“A good goal is like a strenuous exercise – it suppose to make you stretch” – Mary Kay. Personal growth happens just outside your comfort zone. When was the last time you tried something you’ve never done before? Are you guilty of letting your fear of failing hold you back? Setting and achieving your goals doesn’t happen by chance – it should be a planned event. If you are mentally and physically capable of accomplishing what you set out to do – then the only thing stopping you is you. There will be roadblocks, detours, and highways under construction along the way, but if you don’t lose sight of where you want to end up, you’ll get there.
Here are some basic guidelines on goal setting and performance improvement. Remember that a good goal starts with the end in mind. Once you decide what it is you want to accomplish put a step-by-step plan together to get there. Think of your plan as creating a SMART Target and aim for the bull’s-eye.
S – Specific: Write down what you want to accomplish. Don’t generalize. You’ve got to name it to claim it. If you want to lose weight – how much weight do you want to lose? If you want to save some money – how much money do you want to save? If you want to improve your golf game – how many strokes do you want to shave off your average score?
M – Measurable: You’ve got to be able to measure your progress. Break your goal down into bite size pieces. Anyone can eat an elephant one bite at a time. What results do you want to see in a week, month or year? If you can’t measure it then don’t do it. Because if you can’t measure it you won’t know if you are working the right plan.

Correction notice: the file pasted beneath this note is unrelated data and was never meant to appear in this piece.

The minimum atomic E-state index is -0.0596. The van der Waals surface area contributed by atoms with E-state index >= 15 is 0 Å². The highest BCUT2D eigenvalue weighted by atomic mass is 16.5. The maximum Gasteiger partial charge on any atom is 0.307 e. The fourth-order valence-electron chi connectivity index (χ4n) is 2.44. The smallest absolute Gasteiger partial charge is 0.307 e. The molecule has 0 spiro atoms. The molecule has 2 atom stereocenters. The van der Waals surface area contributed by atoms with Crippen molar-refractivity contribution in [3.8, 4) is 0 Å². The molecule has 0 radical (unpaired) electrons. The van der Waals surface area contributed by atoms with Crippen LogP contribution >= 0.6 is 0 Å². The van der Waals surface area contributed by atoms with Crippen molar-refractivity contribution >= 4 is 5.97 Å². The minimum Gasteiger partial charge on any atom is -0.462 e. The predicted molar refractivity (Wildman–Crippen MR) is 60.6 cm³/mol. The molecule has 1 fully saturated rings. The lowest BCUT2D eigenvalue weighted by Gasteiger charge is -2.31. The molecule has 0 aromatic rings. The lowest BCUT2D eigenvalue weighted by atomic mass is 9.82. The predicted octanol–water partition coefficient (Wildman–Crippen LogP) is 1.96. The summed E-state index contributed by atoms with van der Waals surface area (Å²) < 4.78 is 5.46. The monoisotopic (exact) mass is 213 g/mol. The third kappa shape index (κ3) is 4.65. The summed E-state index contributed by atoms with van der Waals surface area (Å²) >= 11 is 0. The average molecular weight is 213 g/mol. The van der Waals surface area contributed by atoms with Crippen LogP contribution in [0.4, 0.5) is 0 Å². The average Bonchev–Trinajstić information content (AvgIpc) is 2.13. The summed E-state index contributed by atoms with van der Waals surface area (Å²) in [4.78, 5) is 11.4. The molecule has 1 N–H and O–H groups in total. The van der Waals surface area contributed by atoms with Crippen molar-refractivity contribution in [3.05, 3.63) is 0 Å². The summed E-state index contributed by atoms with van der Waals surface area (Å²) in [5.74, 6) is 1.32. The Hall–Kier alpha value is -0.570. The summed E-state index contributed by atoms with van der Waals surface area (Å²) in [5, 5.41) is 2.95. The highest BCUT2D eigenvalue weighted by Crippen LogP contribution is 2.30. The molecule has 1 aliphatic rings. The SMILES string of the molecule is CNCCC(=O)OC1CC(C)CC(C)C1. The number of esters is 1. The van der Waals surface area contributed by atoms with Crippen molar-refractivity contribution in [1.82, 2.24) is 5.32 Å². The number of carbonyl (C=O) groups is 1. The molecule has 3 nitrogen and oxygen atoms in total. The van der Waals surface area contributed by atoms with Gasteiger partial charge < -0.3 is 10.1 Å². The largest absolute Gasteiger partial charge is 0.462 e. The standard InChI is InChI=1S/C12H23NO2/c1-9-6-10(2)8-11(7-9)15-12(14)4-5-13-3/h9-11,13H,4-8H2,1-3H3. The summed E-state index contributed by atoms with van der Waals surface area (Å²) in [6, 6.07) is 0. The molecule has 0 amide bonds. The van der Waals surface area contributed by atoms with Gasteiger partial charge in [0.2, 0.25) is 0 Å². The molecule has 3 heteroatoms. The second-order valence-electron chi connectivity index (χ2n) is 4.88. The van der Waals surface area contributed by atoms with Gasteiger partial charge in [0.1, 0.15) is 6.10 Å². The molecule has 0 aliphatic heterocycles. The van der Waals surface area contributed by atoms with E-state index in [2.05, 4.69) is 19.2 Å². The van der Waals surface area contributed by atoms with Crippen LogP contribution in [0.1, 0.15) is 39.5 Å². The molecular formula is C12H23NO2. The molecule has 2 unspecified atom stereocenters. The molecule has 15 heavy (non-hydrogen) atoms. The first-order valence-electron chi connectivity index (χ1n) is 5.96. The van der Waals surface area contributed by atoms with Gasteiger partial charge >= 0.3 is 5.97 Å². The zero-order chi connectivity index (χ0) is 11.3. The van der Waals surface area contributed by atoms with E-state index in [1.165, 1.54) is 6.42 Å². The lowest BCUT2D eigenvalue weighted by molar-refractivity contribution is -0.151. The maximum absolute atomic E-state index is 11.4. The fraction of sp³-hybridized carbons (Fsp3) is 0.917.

A – Attainable: Don’t set yourself up for failure. Don’t commit to completing a task in 20 minutes if you think it might take you 40? If you do that you’re beat before you start. You need to believe that the target can be reached – that you aren’t just wasting your time.
R – Realistic: To try to lose 20 pounds in a week might not be healthy or realistic. To loose one pound a week may be more inline. It must be doable or you’ll most likely give up trying or not even bother trying at all.
T – Time-Based: An expected date of completion is a great motivator. It helps you create a sense of urgency. Don’t sell yourself short here. Add in some extra time to compensate for those roadblocks, detours, and highways under construction that you may bump into along the way.
Be sure to commit your plan to writing. It will give you something to refer back to as you monitor your progress. Give your written plan the same status that you’d give any contractual agreement. Honor your commitments and never ever give up. “Only those who fail greatly can ever achieve greatly” – Robert Kennedy. If you aren’t failing you aren’t trying hard enough.
Copyright (c) 2015. Brian Smith – Reformed Control Freak. Are you looking for a keynote speaker who can entertain and inform on a variety of soft-skills topics? Give Brian a call. He will work with you one-on-one to insure your event is an overwhelming success. To find out what Brian can do for you visit http://briansmithpld.com